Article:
There are lots of ways to make this model more efficient. If you create your room in Second Life and then turn that into a light field, you don’t need to re-render. You can navigate through that light field very inexpensively. That becomes a pretty compelling experience. That’s where I think the future is headed for these kinds of virtual worlds.
I don’t think anyone else is doing anything like this. We’ve been working closely with a lot of people who are connected in these spaces – Google, Oculus. We’re pioneering at this level. We’re focused on developers and content creators more than creating a portal, especially given that the end result of our service is that you get a link you can embed in your own app or web page and do what you want with. We don’t get between you and the customer. That was a mistake that OnLive made early on that caused a lot of friction. We make money just by taking a piece of the Amazon cost. It’s a cost-plus model.
At some point there’s a turnover where, even if you manage to replicate everything we did with Amazon, on-demand pricing will be more expensive than what we’re doing at scale. We can go below that. That’s a pretty good model. It’s a win-win.
GamesBeat: The timing is interesting. How fast is some of this stuff coming?
Urbach: The launch of X.IO is now. People can start publishing apps today. It’s available almost worldwide. South America isn’t covered. Pretty much everywhere else in the world is. The pieces that go beyond the traditional stuff — if you want to push your Unreal Engine 4 game, all that works now, even with a joystick. Going beyond that, when we support VR or light field stuff, that’s probably a few months down the road.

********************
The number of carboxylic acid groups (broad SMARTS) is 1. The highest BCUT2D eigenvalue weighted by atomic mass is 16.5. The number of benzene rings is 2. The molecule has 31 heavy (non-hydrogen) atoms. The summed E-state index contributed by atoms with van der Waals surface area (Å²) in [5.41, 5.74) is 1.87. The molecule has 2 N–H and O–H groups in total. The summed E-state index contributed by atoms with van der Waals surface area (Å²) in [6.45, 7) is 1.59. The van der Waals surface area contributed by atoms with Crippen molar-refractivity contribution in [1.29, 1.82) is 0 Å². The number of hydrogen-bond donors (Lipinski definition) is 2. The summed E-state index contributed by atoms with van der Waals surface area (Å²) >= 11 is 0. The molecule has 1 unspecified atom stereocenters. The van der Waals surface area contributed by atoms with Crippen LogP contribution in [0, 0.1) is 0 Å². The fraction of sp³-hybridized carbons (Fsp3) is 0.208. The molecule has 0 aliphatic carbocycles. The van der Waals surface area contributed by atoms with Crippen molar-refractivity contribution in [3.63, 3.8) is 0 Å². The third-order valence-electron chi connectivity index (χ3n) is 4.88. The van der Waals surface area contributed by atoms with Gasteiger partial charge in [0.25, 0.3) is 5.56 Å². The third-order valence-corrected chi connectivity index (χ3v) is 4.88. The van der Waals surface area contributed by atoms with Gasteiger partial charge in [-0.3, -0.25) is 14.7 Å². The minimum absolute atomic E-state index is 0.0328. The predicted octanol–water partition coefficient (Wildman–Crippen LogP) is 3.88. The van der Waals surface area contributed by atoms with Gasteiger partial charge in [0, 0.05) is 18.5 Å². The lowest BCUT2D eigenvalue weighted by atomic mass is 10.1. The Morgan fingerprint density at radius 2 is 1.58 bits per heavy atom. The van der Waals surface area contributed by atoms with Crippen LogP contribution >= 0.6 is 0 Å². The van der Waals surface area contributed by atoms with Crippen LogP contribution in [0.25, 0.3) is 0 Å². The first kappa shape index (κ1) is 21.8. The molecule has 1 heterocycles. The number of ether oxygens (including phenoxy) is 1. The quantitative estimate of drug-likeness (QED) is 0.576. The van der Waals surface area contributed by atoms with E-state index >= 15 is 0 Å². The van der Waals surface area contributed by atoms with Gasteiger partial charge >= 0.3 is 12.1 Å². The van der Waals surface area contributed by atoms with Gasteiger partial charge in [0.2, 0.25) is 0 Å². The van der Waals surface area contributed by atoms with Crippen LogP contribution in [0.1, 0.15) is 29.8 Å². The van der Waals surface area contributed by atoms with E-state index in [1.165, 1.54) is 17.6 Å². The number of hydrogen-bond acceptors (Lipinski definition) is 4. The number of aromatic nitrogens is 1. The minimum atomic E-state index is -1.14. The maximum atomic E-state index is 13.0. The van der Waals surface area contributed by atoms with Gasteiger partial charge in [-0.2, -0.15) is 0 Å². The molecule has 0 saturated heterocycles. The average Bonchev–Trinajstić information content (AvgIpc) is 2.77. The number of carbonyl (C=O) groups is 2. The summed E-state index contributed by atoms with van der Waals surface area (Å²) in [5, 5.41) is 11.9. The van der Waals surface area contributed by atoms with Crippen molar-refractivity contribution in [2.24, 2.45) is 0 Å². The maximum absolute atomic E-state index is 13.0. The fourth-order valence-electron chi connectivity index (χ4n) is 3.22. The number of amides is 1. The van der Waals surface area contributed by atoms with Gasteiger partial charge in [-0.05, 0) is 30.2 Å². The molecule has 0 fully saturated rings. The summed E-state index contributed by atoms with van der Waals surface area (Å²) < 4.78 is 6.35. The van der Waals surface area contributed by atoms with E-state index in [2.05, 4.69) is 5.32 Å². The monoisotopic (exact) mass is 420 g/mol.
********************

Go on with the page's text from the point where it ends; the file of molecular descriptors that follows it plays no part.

We’re timing that next generation of our service to coincide with the launch of Gear VR. Probably before the end of the year, you’ll have the ability to stream in VR mode. I don’t think the DK2 is our target. The first consumer device is going to be the Samsung Gear VR. That’s the first piece of VR that you can really buy.
The other option is Google Cardboard, which seems to be getting more excitement from Google’s end, but I think it’s not a joke. You can have a real casual experience buying something at Barnes & Noble for a dollar, putting it over your phone. We’re going to support that as well. We have an Android app that will run in VR mode for the Gear VR, but it’ll also support Google Cardboard. There are like five people making adapters for iPhones, so it’ll do VR mode even on that. But the best experience for VR, the special one, will be Gear VR. That’s where it’s so low-latency that you get a better experience than even on Oculus. I imagine there being some interesting experiences possible in Google Tango, which is not quite VR, but as you move your tablet, move your view through the scene, you get to slide into this virtual world.